Study correlates regular long-distance running and shorter life spans
By Marli Horwitz, MS&T Editor
Now that the sun has finally come out, exercise has taken to the streets as more students are running outside in the glorious weather.
Research shows that running regularly can lend itself to a number of health benefits. These include prevention of osteoporosis, stress reduction, protection against heart disease and strokes among other diseases, and lower blood pressure. And that is not even half the list.
However, a recent study shows that running can be linked to shorter life spans, specifically for people that are considered “high-mileage” runners.
The study, conducted by Dr. Martin Matsumura, co-director of the Cardiovascular Research Institute at the Lehigh Valley Health Network, showed that people who get essentially no exercise and the high mileage runners have shorter lifespans in comparison to those categorized as running an average amount.
According to the research, the “sweet spot” for running is about two and half hours each week split between two or three days, at a moderate pace. However, Matsumura said that is truly just a guess. “What we still don’t understand is defining the optimal dose of running for health and longevity,” he told HealthDay.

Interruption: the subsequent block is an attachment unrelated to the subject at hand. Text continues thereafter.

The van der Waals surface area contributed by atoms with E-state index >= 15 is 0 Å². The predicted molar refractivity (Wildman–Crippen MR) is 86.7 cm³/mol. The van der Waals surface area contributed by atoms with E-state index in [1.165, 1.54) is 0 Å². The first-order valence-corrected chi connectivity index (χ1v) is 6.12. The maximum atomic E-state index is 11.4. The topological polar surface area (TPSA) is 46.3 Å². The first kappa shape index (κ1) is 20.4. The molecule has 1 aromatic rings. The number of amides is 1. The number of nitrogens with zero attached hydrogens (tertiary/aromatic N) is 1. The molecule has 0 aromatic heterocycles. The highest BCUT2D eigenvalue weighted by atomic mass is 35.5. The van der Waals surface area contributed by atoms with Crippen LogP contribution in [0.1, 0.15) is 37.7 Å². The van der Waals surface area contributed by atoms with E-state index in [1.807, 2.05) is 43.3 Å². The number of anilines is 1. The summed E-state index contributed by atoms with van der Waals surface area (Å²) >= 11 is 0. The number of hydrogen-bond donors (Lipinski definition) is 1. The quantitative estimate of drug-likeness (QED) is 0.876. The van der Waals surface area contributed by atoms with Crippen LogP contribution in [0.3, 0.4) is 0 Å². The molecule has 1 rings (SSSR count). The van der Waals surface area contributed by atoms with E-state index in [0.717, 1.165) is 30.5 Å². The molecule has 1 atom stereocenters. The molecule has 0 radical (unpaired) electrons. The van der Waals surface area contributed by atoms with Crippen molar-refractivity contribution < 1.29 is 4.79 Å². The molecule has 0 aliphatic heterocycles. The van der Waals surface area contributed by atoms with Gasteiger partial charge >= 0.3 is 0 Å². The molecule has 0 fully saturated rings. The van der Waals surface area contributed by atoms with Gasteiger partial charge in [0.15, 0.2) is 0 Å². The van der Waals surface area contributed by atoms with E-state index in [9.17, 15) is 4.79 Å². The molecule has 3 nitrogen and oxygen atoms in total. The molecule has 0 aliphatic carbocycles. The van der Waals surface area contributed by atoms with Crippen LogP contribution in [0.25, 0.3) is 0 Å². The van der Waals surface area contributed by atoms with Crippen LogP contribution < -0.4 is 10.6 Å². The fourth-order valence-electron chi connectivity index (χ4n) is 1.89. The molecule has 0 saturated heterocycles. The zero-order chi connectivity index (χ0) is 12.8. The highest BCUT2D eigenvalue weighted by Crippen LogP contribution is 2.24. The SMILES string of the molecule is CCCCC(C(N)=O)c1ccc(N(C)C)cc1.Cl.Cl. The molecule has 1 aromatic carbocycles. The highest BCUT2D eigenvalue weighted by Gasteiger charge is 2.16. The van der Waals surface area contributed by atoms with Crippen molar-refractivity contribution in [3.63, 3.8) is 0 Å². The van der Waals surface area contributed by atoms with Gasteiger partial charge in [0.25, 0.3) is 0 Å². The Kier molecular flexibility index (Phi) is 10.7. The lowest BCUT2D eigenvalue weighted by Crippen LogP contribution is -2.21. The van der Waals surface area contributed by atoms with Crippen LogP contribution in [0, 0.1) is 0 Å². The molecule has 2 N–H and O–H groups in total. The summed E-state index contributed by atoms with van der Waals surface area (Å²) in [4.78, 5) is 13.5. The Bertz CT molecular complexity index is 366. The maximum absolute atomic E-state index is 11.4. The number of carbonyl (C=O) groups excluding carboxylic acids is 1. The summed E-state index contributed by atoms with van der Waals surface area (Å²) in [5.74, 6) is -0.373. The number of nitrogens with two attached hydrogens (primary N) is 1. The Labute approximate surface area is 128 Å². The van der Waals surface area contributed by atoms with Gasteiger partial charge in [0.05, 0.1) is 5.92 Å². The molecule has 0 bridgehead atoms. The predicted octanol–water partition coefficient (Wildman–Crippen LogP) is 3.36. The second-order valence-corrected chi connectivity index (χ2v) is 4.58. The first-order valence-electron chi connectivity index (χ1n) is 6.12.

The study, an online procedure for runners over age 35, looked at data from over 3,800 males and females. Use of painkillers was also taken into account from participants, specifically those medications that have heart risk factors or were known to be related to diabetes and high blood pressure. Participants also noted if there was a history of chronic illness in their genealogy.
Dr. James O’Keefe, director of preventative cardiology at the Mid-American Heart Institute in Kansas City, told HealthDay that based on the medications data the life span differences really could not be explained.
However he did say that high mileage runners are certainly still potentially in for a shorter lifespan. This is probably because of so much “wear and tear.” Running puts a lot of pressure on the feet and knees, and the wear to joints could be the reason for the differences in life expectancy. If you’re a runner excited to be in the sun, just make sure you switch out some miles for strength training or something different; your longevity may depend on it.